The Frolic & Rodeo will not have a carnival this year but it’s not because of a lack of interest from organizers. It simply came down to scheduling.

“Most Julys have five weekends and this particular July had four weekends. We were the last one into their contract and so we were the first ones out,” Hinchberger explained. “We plan on having a carnival back next year. But it was just the circumstances with the weekends as to why it was canceled.”

There will be other things for the youngsters, however, with Kids Corner returning. Those activities include the 4-H Animal Meet-n-Greet, arts and crafts, pony rides and the popular mutton bustin’.

Among the other activities, the Philomath Community Library’s Chalk Roundup will run Friday with registration at 9 a.m. and drawing from 9:30-11:30 a.m. All ages are invited to that event and participants must use chalk provided. Prizes will be awarded in five categories: 4 and under, ages 5-8, 9-12, 13-18 and adults older than 18.

“That’s just a fun event to bring the kids to,” Workman said. “They pick a square and they get the whole sidewalk square to decorate as they want to. It’s fun to have the kids use their imaginations and come up with whatever they want. And there are more adults participating.”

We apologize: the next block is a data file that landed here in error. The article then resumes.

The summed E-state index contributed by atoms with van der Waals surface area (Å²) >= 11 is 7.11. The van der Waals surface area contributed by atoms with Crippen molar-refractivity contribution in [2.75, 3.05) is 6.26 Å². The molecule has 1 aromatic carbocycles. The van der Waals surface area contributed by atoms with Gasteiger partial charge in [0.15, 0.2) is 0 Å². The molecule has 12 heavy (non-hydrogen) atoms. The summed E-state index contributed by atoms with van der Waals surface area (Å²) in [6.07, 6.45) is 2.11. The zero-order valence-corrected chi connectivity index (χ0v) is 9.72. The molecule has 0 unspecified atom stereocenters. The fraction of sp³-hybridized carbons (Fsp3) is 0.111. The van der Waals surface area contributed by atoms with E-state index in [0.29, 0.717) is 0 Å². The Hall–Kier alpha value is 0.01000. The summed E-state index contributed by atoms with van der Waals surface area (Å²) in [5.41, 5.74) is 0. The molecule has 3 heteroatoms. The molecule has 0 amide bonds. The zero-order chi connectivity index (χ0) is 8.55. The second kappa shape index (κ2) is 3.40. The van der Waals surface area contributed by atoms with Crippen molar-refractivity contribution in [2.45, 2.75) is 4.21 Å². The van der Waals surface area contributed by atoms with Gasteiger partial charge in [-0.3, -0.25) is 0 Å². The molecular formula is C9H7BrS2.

Start off Saturday morning with the Philomath Lions Club’s annual rodeo breakfast. The grand parade begins at 10 a.m., starting at Philomath High School and traveling west on Applegate Street to the library.

Mary’s Peak Search and Rescue will host its popular chicken barbecue feed from 11 a.m.-1 p.m. at the rodeo grounds. Also Saturday, the professional lumberjack competition will run from 3-6 p.m., and includes free admission.

The Philomath Youth Activities Club’s Fish Rodeo is scheduled to go from 4-6 p.m. Saturday at the rodeo grounds. Workman said the contractor, Blue Den Ranch out of Scio, plans to provide 150 rainbow trout each at 10 to 12 inches.

The fish rodeo is for children ages 12 and under only. For those who catch one, volunteers will clean it and grill it on site. Tickets are $8 apiece.

The Philomath Frolic & Rodeo wouldn’t be around if not for the volunteers. Hinchberger said the operation is going strong.

“We’ve had work parties here recently that have 15, 20 people with paint brushes, rakes and weedeaters ready to go to work,” Hinchberger said last week.

Believe it or not, many people may not realize that they can volunteer for the Frolic & Rodeo with the assumption that everything is taken care of by the members of the organization. Said Hinchberger, “It takes a whole community to put on the event.”